For some reason, I feel like I'm writing an obituary instead of a follow-up review for the Puget workstation. The computer itself has been flawless and that is the problem.
Sanitized, packed up, picked up, shipped out, on its way back to whence it came.
As a musician, I feel I should go out to my pickup truck and write a country song about the hurt. It's even brought back sad, sad memories of my old dog, Bubba (yes, Bubba was real… I'm a redneck… you can't make this stuff up) and my '69 Camaro. Those were the two things I missed most.
Now there are three.
Ok… maybe that's a bit overboard but this country boy almost has a tear in his eye just thinking about the big empty spot where that the Puget sat for weeks.
It certainly didn't start out that way for this extremely jaded computer user/hardware reviewer. I already had a couple of powerful systems… they were just finicky.
I was so unimpressed by the thought of setting up yet another computer that I wouldn't have done it had it not been my job to do so. Truth be told, it stayed in the box for several days. Don't get me wrong. Testing hardware is awesome, and I appreciate the opportunity but when you already drive a Corvette… another Corvette isn't all that exciting anymore.
Well… the Puget isn't a Corvette… it's a frickin' Bugatti.
The difference between the Puget and my computers (Dell XPS, HP Omen) was stark. In fairness, they were also spec'ed out differently with the XPS and Omen having less video and RAM capabilities along with an i7. The Puget has twin 2080ti's and more RAM with the next generation i9 but the HP Omen has a powerful i7 along with a Titan RTX 64 MB video card that tricks it out quite a bit over standard.
It was basically like pitting a Corvette against a Bugatti except for one major factor. Cost. The Puget cost more than the XPS or Omen but not THAT much more. You get everything the Corvette has plus all the cool and powerful goodness of the Bugatti at a price not that far north of the Omen. In fact, it's in the same neighborhood based on my configurations.
As some of you know, I struggled mightily to get the XPS and Omen set up for work with the XPS being the most difficult by far. A failed Windows 10 update that forced a clean install moved the Omen further ahead of the XPS but it's not within sight of the Puget.
There was no struggle to set up the system. All the software not only installed hassle-free but played well together. That is something they don't do on my XPS and Dell as 3D apps tend to be resource-hungry requiring closing some apps to get smooth operation in others. The Puget handled 3DS Max, Substance Painter, Photoshop and several Reallusion real-time apps with ease while I had a lot of resource-hungry Chrome tabs open.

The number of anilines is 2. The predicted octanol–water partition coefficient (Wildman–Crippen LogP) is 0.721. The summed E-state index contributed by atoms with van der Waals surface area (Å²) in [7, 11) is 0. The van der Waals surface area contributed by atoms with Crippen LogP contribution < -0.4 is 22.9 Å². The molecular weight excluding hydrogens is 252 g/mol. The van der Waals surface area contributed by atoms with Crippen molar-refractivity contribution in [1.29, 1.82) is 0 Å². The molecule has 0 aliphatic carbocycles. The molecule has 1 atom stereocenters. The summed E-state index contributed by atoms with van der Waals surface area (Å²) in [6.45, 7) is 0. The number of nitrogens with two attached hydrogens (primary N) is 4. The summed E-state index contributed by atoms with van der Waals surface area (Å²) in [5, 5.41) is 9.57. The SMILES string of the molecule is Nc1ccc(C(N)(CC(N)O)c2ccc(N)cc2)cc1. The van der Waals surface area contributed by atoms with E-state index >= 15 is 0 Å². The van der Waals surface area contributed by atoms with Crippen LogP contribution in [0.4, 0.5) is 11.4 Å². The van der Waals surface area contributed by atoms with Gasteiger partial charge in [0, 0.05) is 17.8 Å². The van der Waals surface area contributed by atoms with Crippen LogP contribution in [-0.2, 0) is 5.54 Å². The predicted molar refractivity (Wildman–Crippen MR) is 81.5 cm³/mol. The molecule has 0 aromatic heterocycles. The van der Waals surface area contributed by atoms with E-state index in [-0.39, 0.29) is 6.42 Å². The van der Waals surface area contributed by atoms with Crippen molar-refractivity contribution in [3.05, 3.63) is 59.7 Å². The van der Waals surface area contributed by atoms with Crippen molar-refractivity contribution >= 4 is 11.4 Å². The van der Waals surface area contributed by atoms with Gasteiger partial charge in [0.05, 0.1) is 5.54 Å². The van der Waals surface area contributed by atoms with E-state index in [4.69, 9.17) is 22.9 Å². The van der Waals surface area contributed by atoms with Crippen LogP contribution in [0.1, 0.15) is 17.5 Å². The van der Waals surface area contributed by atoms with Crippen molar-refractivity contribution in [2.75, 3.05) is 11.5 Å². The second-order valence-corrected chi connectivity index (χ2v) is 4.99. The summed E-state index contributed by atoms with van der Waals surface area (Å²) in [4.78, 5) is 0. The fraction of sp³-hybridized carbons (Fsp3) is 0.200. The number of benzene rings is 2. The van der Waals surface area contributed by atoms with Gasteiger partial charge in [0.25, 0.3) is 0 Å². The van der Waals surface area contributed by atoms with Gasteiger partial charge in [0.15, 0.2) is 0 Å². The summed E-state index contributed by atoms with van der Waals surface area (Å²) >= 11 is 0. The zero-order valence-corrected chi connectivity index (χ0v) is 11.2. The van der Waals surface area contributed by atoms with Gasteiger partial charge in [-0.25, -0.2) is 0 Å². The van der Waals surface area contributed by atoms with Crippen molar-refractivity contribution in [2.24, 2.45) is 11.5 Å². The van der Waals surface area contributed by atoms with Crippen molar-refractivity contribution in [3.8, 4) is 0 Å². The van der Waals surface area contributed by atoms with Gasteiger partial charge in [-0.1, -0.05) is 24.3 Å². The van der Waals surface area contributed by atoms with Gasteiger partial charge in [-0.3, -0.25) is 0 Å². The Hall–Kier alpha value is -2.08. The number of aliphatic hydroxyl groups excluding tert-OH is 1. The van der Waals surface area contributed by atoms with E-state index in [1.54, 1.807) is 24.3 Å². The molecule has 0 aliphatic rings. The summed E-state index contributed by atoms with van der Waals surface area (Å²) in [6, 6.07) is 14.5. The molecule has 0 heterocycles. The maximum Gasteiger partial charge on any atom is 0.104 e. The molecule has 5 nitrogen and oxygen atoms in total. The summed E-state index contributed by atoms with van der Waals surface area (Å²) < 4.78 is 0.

We are forced to deal with apps that seem to take HOURS to startup even though it's usually less than a minute. Hey… that minute can take FOREVER if you are an impatient digital artist needing to wow the interweb with your latest masterpiece. We got… I mean those folks got things to do, so we keep an impossible number of tabs open along with an even more impossible amount of applications running in the background, foreground and any other ground that can hold a window.
With my systems, this will eventually lead to a Blue Screen that asks you to patiently wait while it takes three days logging all the crap you had running and what really happened.
The Puget workstation just chugged on no matter how many tabs or apps I had pushing and pulling for resources and screen time. I remember Alt-Tabbing more than once to see a screen FILLED with open applications to choose from. I may have run this many apps and windows open on other systems but none so smoothly and error-free as this.
Two things I find important in using the Puget:
- The ability to open as many apps and tabs as needed.
- NO billable hours lost to crashes, BSODs or downtime during a work session.
Two unexpected things I do not like from using the Puget:
- Intense weeping and gnashing of teeth after returning the system.
- I did keep the Puget stress toy and now I see how incredibly nice or diabolically clever they are at Puget Systems. They knew I would need that toy to combat Puget workstation withdrawal.
M.D. McCallum, aka WarLord, is an international award-winning commercial graphics artist, 3D animator, published author, project director, and webmaster with a freelance career that spans over 20 years. Now retired, M.D. is currently working part-time on writing and select character development projects. You can learn more about MD on his website.